generate sufficient future taxable income, or if there is a material change in
the actual effective tax rates or time period within which the underlying
temporary differences become taxable or deductible, then the Company could be
required to establish a valuation allowance against all or a significant
portion of the deferred tax assets, resulting in a substantial increase in the
Company’s effective tax rate. During the year ended December 31, 2007, the
Company determined that it is more likely than not that the deferred tax assets
related to certain state net operating loss carryforwards will not be realized.
As such, at December 31, 2007, the Company established a valuation
allowance of $1,304 against those certain state net operating loss
carryforwards. This valuation allowance decreased by $367 during 2008 due to
differences in the actual generation and utilization of state net operating
losses based on the Company’s 2007 tax return filing positions and increased by
$116 for additional projected state net operating losses generated in 2008 that
are not expected to be realized.  If it
is later determined that it is more likely than not that the net deferred tax
assets would be realized, the applicable portion of the previously provided
valuation allowance will be reversed.



 



The Company adopted the provisions of Financial
Accounting Standards Board (“FASB”) Interpretation No. 48, Accounting for Uncertainty in Income Taxes
An Interpretation of FASB Statement No. 109
(“FIN 48”), on January 1, 2007. FIN 48 clarifies the accounting
for uncertainty in tax positions and requires companies to determine whether it
is “more likely than not” that a tax position will be sustained upon
examination by the appropriate taxing authorities before any part of the
benefit can be recorded in the financial statements. It also provides guidance
on the recognition, measurement and classification of income tax uncertainties,
along with any related interest and penalties. As of December 31, 2008,
the Company has recorded $9.8 million (including interest) of unrecognized tax
benefits ($2.1 million relating to the methodology used to determine state
apportionment of income and $7.7 million related to a proposed IRS adjustment
identified during the current IRS examination).



 



48
















Table
of Contents



 



On March 11, 2009, in connection with an ongoing
examination of the Company’s U.S. income tax returns for 2002 through 2004, the
Company received Notices of Proposed Adjustment from the Internal Revenue
Service (“IRS”) advising it of proposed increases to its federal income tax of
approximately $41.9 million including penalties. Of this amount, the
Company has previously reserved $6.9 million of federal income taxes in its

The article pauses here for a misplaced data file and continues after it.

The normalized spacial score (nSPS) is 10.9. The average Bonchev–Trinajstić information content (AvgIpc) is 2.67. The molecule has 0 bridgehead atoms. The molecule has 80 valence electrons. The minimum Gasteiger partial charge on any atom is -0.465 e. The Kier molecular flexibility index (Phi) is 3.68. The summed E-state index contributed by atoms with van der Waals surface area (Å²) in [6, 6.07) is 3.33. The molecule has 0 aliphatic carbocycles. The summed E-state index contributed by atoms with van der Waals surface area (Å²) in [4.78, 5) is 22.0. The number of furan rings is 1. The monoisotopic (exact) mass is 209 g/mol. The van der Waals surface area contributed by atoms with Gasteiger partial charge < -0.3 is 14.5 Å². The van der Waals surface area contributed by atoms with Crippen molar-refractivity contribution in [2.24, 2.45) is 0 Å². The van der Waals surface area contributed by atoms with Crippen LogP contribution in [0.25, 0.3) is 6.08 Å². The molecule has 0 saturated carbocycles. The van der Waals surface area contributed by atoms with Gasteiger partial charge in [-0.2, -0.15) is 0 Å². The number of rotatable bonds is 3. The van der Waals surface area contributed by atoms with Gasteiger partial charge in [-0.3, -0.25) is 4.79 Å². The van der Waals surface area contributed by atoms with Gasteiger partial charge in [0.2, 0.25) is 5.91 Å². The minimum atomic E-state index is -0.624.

consolidated financial statements in accordance with the provisions of FIN
48.  The Company believes that the
remaining proposed adjustments are either the result of the IRS
misunderstanding the facts relating to the adjustments or the result of a legal
interpretation made by the IRS that is inconsistent with existing law.  The Company intends to vigorously contest
these adjustments and believes that it will ultimately prevail.  Although the ultimate outcome of the dispute
with the IRS cannot be predicted with certainty, the Company believes that
adequate provision for taxes has been made in its consolidated financial
statements for any reasonably foreseeable outcome related to these proposed
adjustments.   Consequently, the Company
believes that ultimate resolution of this matter is unlikely to have a material
adverse effect on its financial condition or results of operations.



 



These excerpts taken from the GVHR 10-K filed Mar 17, 2008.

Deferred Taxes

        The Company recognizes deferred tax assets and liabilities based on the differences between the financial statement carrying amounts and the tax bases of its assets and liabilities. The Company regularly reviews its deferred tax assets for recoverability and, if necessary, establishes a valuation allowance. The Company considers future market growth, forecasted earnings, future taxable income, the mix of earnings in the jurisdictions in which the Company operates, and prudent and feasible tax planning strategies in determining the need for a valuation allowance. The Company calculates the current and deferred tax provision based on estimates and assumptions that could differ from the actual results reflected in income tax returns filed during the subsequent year. Adjustments based on filed returns are recorded when identified, which is generally in the fourth quarter of the subsequent year for U.S. federal and state provisions. If the Company were to operate at a loss or is unable to generate sufficient future taxable income, or if there is a material change in the actual effective tax rates or time period within which the underlying temporary differences become taxable or deductible, then the Company could be required to establish a valuation allowance against all or a significant portion of the deferred tax assets, resulting in a substantial increase in the Company's effective tax rate. During the year ended December 31, 2007, the Company determined that it is more likely than not that the deferred tax assets related to certain state net operating loss carryforwards will not be realized. As such, at December 31, 2007 the Company established a valuation allowance of $1,304 against those certain state net operating loss carryforwards. If it is later determined that it is more likely than not that the net deferred tax assets would be realized, the applicable portion of the previously provided valuation allowance will be reversed.